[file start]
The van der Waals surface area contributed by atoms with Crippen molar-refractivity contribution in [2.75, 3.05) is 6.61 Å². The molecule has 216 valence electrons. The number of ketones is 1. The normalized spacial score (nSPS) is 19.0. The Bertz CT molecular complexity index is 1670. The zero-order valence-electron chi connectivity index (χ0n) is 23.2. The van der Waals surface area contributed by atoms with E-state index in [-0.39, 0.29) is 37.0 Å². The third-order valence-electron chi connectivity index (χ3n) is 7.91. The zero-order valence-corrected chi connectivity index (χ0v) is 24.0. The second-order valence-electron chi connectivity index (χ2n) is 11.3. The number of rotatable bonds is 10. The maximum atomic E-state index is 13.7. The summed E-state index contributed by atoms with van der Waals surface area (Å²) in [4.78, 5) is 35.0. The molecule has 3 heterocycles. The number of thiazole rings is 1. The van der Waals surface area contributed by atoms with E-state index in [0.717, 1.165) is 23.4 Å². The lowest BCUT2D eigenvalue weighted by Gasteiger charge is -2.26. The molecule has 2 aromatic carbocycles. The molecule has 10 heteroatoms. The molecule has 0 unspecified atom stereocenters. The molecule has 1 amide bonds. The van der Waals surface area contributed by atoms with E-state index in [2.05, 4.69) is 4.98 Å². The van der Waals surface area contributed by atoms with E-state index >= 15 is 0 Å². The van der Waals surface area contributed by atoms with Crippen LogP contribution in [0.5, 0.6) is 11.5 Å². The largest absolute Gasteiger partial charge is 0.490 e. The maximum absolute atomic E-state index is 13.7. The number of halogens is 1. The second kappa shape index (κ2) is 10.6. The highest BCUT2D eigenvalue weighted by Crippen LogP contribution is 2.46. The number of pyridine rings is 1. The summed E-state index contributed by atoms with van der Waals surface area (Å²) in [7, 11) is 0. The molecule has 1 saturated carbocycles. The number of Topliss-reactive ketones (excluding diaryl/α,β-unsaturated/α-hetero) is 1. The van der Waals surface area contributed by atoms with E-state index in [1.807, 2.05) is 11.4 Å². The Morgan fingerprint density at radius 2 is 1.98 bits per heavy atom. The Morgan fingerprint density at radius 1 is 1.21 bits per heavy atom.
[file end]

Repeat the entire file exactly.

The van der Waals surface area contributed by atoms with Crippen molar-refractivity contribution in [2.75, 3.05) is 6.61 Å². The molecule has 216 valence electrons. The number of ketones is 1. The normalized spacial score (nSPS) is 19.0. The Bertz CT molecular complexity index is 1670. The zero-order valence-electron chi connectivity index (χ0n) is 23.2. The van der Waals surface area contributed by atoms with E-state index in [-0.39, 0.29) is 37.0 Å². The third-order valence-electron chi connectivity index (χ3n) is 7.91. The zero-order valence-corrected chi connectivity index (χ0v) is 24.0. The second-order valence-electron chi connectivity index (χ2n) is 11.3. The number of rotatable bonds is 10. The maximum atomic E-state index is 13.7. The summed E-state index contributed by atoms with van der Waals surface area (Å²) in [4.78, 5) is 35.0. The molecule has 3 heterocycles. The number of thiazole rings is 1. The van der Waals surface area contributed by atoms with E-state index in [0.717, 1.165) is 23.4 Å². The lowest BCUT2D eigenvalue weighted by Gasteiger charge is -2.26. The molecule has 2 aromatic carbocycles. The molecule has 10 heteroatoms. The molecule has 0 unspecified atom stereocenters. The molecule has 1 amide bonds. The van der Waals surface area contributed by atoms with E-state index in [2.05, 4.69) is 4.98 Å². The van der Waals surface area contributed by atoms with E-state index >= 15 is 0 Å². The van der Waals surface area contributed by atoms with Crippen LogP contribution in [0.5, 0.6) is 11.5 Å². The largest absolute Gasteiger partial charge is 0.490 e. The maximum absolute atomic E-state index is 13.7. The number of halogens is 1. The second kappa shape index (κ2) is 10.6. The highest BCUT2D eigenvalue weighted by Crippen LogP contribution is 2.46. The number of pyridine rings is 1. The summed E-state index contributed by atoms with van der Waals surface area (Å²) in [7, 11) is 0. The molecule has 1 saturated carbocycles. The number of Topliss-reactive ketones (excluding diaryl/α,β-unsaturated/α-hetero) is 1. The van der Waals surface area contributed by atoms with E-state index in [1.807, 2.05) is 11.4 Å². The Morgan fingerprint density at radius 2 is 1.98 bits per heavy atom. The Morgan fingerprint density at radius 1 is 1.21 bits per heavy atom.